Entrance ticket to the Baptistery was abolished last month for all Florentines and all residents of the province of Florence. To access the religious building, which has the status of a minor basilica, it is now enough to show a document indicating residency in the city, or in the province, of Florence. Until last month, entrance was free only on occasion of religious masses, otherwise possible upon showing an entrance ticket valid also for the Dome’s cupola, the Giotto’s Bell Tower, the Crypt of Santa Reparata and the Opera Duomo Museum.
“In accordance with Archbishop Giuseppe Betori, the great museum of Florence’s Dome has decided to make it accessible to all Florentines and those resident n the province of Florence this place of worship too, as it had already been done in the past with the Cathedral,” said Luca Bagnoli, president of the great museum of Florence’s Dome.
Constructed between 1059 and 1128, the Baptistery is one of the oldest buildings of Florence. Although the Florentine Romanesque architectural style in which the monument is built is not as famous as its Pisan or Lombard counterparts, it was essential in the subsequent development of Florentine architecture, especially in the works of Francesco Talenti, Leon Battista Alberti, and Filippo Brunelleschi.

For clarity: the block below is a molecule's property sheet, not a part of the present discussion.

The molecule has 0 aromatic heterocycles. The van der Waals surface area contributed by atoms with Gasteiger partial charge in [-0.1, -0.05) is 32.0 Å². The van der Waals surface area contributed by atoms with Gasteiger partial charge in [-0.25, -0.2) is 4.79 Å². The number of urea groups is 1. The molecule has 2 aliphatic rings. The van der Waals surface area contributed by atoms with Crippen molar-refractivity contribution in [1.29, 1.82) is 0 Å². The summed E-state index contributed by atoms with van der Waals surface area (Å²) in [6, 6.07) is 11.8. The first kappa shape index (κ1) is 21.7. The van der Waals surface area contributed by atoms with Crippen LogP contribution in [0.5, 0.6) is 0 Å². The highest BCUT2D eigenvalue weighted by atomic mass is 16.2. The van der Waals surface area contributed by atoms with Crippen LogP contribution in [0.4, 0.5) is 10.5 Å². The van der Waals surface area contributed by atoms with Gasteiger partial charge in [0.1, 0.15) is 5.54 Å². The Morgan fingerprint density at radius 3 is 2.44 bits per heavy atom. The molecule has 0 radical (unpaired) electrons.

The Baptistery has three sets of bronze doors that hold relief sculptures. The southern doors were completed by Andrea Pisano and the northern and eastern doors by Lorenzo Ghiberti. The eastern doors, perhaps the most famous ones, named Gates of Paradise, were made by Michelangelo.
The doors of the monument, however, are copies, the original ones can be seen at Opera Duomo Museum.
Until the end of the 19th century, all Catholic Florentines were baptized in the Baptistery. Among the most famous ones who received their first sacrament here are Dante, as well as many other personalities of Renaissance Florence including members of the Medici family.